Friday, 31 May 2013

Paulownia, NOT Catalpa. Part 2.


                               

Having learned that my Catalpa trees were NOT Catalpa trees, but Paulownia trees, I had to find out what qualities they possessed.

It seems that Paulownias are slowly becoming an extremely important world timber crop. They are one of the fastest growing trees; up to 20 ft per annum. They can be harvested in as little as 5 years. And they naturally regenerate from the sawn stump.

The timber is used for various purposes. Soundboards of stringed instruments, surfboards, clogs, and chests, are amongst the most popular.

Traditionally, in Japan, they were planted when a girl was born, and the timber used to make a dresser for when she married; a bit like the planting of roadside Poplars here in France which were cut down to pay for a daughter's wedding.

Another interesting aspect of the Paulownia is its financial value as a crop. It is claimed (in a USA video that I watched) that a 6 year old tree sells for between 6,000 and 10,000 dollars. CAN THAT POSSIBLY BE RIGHT? I think he might have his figures slightly wrong, otherwise every farmer in the world would stop growing food in exchange for Paulownia!

Another USA source tells me that the timber fetches 800 dollars per cubic meter (I buy my oak for €40 per cubic meter). A simple calculation reveals that for a tree to sell for 10,000 dollars, it would need to contain over 12 cubic meters of good usable timber. That sounds like a helluva lot to me!

I shall wait a while before I plant up our entire property with Paulownias; I can envisage a slight fall in the market.


This Paulownia example (above) is in my village, right opposite the church, and is probably the source of the seeds that were later deposited by birds in the woods where I found my saplings. 

I had a close look at it when I took the photo yesterday, and I noticed that it has a LOT of dead branches. I do hope this is not usual, as I hate dead branches on trees!



13 comments:

  1. you've done your research, Cro. I had no idea about this tree. Never mind the income one could derive, it's just plain beautiful.

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  2. We first heard about the tree when we lived on 13 acres and all the hype about the value of a grown tree was explained. We were encouraged to plant the 13 acres with these trees and a couple of neighbours did plant quite a few but although they do grow fast I don't think anybody made a fortune out of them. I think they need management to keep them the tall, straight tree needed for harvested timber - ie planted in rows close together.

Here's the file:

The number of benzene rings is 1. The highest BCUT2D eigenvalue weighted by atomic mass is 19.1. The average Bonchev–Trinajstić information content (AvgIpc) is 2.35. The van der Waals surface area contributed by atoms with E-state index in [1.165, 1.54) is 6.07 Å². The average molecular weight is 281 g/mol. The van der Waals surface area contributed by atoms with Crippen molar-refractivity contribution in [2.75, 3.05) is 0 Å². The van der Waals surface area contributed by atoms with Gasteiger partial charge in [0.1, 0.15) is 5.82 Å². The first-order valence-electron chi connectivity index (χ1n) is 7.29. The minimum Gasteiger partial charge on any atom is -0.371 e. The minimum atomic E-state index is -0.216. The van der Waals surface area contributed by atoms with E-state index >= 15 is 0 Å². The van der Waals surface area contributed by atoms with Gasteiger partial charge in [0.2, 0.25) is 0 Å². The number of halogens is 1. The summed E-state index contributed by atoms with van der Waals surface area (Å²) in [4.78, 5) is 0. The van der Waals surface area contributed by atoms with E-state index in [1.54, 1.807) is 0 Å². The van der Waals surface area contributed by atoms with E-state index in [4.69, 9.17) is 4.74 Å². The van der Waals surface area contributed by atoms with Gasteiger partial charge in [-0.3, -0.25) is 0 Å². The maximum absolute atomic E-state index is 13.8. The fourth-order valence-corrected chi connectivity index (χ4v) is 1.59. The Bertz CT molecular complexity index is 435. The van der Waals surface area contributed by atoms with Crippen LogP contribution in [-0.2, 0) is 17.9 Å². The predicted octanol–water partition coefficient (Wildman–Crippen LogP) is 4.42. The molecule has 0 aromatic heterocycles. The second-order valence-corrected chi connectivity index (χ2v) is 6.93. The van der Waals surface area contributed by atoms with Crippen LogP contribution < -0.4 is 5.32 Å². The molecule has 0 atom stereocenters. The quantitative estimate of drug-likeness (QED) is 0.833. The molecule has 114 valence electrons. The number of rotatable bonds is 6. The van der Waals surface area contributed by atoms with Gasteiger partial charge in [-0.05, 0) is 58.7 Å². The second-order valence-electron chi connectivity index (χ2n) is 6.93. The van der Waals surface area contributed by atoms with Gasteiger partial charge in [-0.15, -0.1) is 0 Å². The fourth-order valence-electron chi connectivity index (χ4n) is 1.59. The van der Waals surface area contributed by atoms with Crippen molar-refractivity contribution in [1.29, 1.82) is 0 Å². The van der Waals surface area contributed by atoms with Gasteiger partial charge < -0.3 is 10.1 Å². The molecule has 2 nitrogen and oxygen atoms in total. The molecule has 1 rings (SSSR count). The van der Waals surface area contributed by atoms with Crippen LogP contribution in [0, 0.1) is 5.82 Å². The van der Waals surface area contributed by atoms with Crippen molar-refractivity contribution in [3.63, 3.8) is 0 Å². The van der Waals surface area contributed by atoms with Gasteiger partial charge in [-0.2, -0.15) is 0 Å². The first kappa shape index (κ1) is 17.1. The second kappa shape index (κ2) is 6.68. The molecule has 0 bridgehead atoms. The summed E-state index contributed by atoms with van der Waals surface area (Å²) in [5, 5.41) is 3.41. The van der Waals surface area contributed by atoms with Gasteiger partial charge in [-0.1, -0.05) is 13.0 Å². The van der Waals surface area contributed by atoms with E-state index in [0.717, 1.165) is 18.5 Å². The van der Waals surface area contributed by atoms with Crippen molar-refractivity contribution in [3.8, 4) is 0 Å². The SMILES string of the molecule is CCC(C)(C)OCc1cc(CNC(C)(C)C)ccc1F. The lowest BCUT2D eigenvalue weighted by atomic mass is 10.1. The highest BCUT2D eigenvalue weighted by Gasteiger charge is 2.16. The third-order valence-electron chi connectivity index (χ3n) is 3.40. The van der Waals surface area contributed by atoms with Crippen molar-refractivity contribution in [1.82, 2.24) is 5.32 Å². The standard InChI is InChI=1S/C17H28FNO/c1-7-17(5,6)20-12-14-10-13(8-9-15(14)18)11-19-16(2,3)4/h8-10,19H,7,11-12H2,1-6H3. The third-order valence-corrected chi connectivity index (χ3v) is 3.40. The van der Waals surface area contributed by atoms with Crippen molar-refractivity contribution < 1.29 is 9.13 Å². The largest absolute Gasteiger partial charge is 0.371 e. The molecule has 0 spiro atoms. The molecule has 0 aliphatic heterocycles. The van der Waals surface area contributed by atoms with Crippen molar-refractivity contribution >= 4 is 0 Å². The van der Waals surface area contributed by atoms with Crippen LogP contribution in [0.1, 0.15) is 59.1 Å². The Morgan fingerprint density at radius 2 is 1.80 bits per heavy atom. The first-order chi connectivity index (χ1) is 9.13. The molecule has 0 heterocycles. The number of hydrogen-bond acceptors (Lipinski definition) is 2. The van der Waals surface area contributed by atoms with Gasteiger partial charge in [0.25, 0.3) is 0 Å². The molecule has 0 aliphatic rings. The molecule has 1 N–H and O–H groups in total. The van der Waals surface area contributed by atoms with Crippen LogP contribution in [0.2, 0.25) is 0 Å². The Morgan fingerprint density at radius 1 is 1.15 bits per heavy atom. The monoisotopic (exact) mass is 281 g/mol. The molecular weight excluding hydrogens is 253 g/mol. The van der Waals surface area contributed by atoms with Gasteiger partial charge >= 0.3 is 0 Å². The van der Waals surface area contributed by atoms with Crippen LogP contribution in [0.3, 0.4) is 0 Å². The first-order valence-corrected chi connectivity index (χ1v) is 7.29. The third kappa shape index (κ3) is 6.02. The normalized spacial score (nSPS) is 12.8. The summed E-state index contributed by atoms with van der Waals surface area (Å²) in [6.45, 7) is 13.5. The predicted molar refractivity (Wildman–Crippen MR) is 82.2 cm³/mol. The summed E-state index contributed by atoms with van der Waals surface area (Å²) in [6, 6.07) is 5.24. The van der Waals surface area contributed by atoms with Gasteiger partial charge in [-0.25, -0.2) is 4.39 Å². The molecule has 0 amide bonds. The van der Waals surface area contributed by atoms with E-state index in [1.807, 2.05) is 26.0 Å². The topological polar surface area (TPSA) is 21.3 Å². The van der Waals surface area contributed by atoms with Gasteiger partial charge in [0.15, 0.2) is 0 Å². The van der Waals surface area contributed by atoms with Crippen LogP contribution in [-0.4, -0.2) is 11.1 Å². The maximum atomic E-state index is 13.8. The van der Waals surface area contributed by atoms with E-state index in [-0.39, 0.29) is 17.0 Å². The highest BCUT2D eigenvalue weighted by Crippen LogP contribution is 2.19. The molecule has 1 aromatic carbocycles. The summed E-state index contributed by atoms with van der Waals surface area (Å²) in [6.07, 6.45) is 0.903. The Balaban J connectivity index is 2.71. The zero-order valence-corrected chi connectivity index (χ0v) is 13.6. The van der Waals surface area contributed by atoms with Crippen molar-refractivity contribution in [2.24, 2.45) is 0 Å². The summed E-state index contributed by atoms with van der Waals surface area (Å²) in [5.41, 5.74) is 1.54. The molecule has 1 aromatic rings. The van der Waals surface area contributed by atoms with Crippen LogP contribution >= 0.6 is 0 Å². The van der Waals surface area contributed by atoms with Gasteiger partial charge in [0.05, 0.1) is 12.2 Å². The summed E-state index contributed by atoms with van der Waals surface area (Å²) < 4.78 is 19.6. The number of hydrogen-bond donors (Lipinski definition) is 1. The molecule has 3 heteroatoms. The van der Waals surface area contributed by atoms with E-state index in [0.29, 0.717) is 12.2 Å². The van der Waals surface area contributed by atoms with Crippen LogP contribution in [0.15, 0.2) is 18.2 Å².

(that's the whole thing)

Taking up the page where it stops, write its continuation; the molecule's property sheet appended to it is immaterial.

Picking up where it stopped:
I did notice quite a few growing individually in Provence- very pretty flowers and a scent too I think and all purple ones . None of them were huge - say 15-20 ft - so were probably quite young trees. Nowhere near as lovely as Jacarandas but, as Jacarandas are native to Brazil, I don't know whether they would grow in France.
    (http://helsieshappenings.blogspot.com.au/2010/11/its-that-time-again.html
    PS. I found the image you used in the last post under Jacarandas in my Google search so there could be some inaccuracy. They do have quite a different shape though.

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    Replies
    1. Thanks for that info, Helsie. I'm sure that some of the 'profit' figures quoted were exaggerated.

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    2. re: 'It's that time again', I'd love to have some Jacarandas here, but because there aren't any around locally, I imagine our climate is not quite right.

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  3. or, "Catapulta" as my Mum insists on calling them!

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    Replies
    1. I like that; it reminds me of my father!

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    2. I can't bear to tell you what she calls Gunnera...

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  4. What a pretty village you live in Cro - I would love to see more pictures of it. How about a post devoted to it

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    1. Weaver, if you type My Dinky Village into the white strip, top left, you should find a short tour of the village. We are really a 'commune' with just a few building around the church itself, and all other homes liberally spread about.

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  5. They are beautiful trees but notorious for die back so keep your pruners handy.

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  6. Wow, gorgeous trees! I had never heard of them before I read this post.

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  7. These trees are invasive, displacing native populations. See-- http://www.ecosystemgardening.com/paulownia-princess-tree-on-most-hated-plants-list.html and http://www.nps.gov/plants/alien/fact/pato1.htm

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